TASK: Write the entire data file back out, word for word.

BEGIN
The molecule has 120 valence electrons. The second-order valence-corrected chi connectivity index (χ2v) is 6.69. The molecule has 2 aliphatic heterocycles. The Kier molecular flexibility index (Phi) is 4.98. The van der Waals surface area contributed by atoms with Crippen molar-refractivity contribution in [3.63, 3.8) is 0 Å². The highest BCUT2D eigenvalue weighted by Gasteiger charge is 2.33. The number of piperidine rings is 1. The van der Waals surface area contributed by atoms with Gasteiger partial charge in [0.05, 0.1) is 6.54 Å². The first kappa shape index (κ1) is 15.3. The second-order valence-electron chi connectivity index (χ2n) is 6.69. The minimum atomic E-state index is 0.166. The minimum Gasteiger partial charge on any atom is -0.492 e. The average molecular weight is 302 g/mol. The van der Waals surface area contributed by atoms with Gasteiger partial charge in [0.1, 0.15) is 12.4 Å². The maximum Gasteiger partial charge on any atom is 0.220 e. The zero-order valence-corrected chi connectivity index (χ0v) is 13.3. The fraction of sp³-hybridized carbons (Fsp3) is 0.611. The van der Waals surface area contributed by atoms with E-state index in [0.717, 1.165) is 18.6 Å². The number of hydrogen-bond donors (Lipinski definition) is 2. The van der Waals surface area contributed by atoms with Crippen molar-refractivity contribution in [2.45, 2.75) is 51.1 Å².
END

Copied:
The molecule has 120 valence electrons. The second-order valence-corrected chi connectivity index (χ2v) is 6.69. The molecule has 2 aliphatic heterocycles. The Kier molecular flexibility index (Phi) is 4.98. The van der Waals surface area contributed by atoms with Crippen molar-refractivity contribution in [3.63, 3.8) is 0 Å². The highest BCUT2D eigenvalue weighted by Gasteiger charge is 2.33. The number of piperidine rings is 1. The van der Waals surface area contributed by atoms with Gasteiger partial charge in [0.05, 0.1) is 6.54 Å². The first kappa shape index (κ1) is 15.3. The second-order valence-electron chi connectivity index (χ2n) is 6.69. The minimum atomic E-state index is 0.166. The minimum Gasteiger partial charge on any atom is -0.492 e. The average molecular weight is 302 g/mol. The van der Waals surface area contributed by atoms with Gasteiger partial charge in [0.1, 0.15) is 12.4 Å². The maximum Gasteiger partial charge on any atom is 0.220 e. The zero-order valence-corrected chi connectivity index (χ0v) is 13.3. The fraction of sp³-hybridized carbons (Fsp3) is 0.611. The van der Waals surface area contributed by atoms with E-state index in [0.717, 1.165) is 18.6 Å². The number of hydrogen-bond donors (Lipinski definition) is 2. The van der Waals surface area contributed by atoms with Crippen molar-refractivity contribution in [2.45, 2.75) is 51.1 Å².